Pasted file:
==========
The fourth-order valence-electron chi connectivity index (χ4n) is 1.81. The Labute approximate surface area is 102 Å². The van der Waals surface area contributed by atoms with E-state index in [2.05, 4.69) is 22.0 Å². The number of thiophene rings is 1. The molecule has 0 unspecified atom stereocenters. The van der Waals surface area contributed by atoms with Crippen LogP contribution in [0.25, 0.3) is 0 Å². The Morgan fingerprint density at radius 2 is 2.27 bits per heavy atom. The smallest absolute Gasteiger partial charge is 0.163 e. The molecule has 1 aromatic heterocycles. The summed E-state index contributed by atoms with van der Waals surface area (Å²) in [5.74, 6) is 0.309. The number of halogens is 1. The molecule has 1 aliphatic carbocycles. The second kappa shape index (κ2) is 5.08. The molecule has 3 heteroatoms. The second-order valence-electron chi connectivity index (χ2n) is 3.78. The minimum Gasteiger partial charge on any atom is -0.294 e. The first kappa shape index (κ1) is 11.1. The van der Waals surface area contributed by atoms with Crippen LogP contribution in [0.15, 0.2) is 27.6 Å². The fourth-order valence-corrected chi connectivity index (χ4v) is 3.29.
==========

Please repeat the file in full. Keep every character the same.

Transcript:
The fourth-order valence-electron chi connectivity index (χ4n) is 1.81. The Labute approximate surface area is 102 Å². The van der Waals surface area contributed by atoms with E-state index in [2.05, 4.69) is 22.0 Å². The number of thiophene rings is 1. The molecule has 0 unspecified atom stereocenters. The van der Waals surface area contributed by atoms with Crippen LogP contribution in [0.25, 0.3) is 0 Å². The Morgan fingerprint density at radius 2 is 2.27 bits per heavy atom. The smallest absolute Gasteiger partial charge is 0.163 e. The molecule has 1 aromatic heterocycles. The summed E-state index contributed by atoms with van der Waals surface area (Å²) in [5.74, 6) is 0.309. The number of halogens is 1. The molecule has 1 aliphatic carbocycles. The second kappa shape index (κ2) is 5.08. The molecule has 3 heteroatoms. The second-order valence-electron chi connectivity index (χ2n) is 3.78. The minimum Gasteiger partial charge on any atom is -0.294 e. The first kappa shape index (κ1) is 11.1. The van der Waals surface area contributed by atoms with Crippen LogP contribution in [0.15, 0.2) is 27.6 Å². The fourth-order valence-corrected chi connectivity index (χ4v) is 3.29.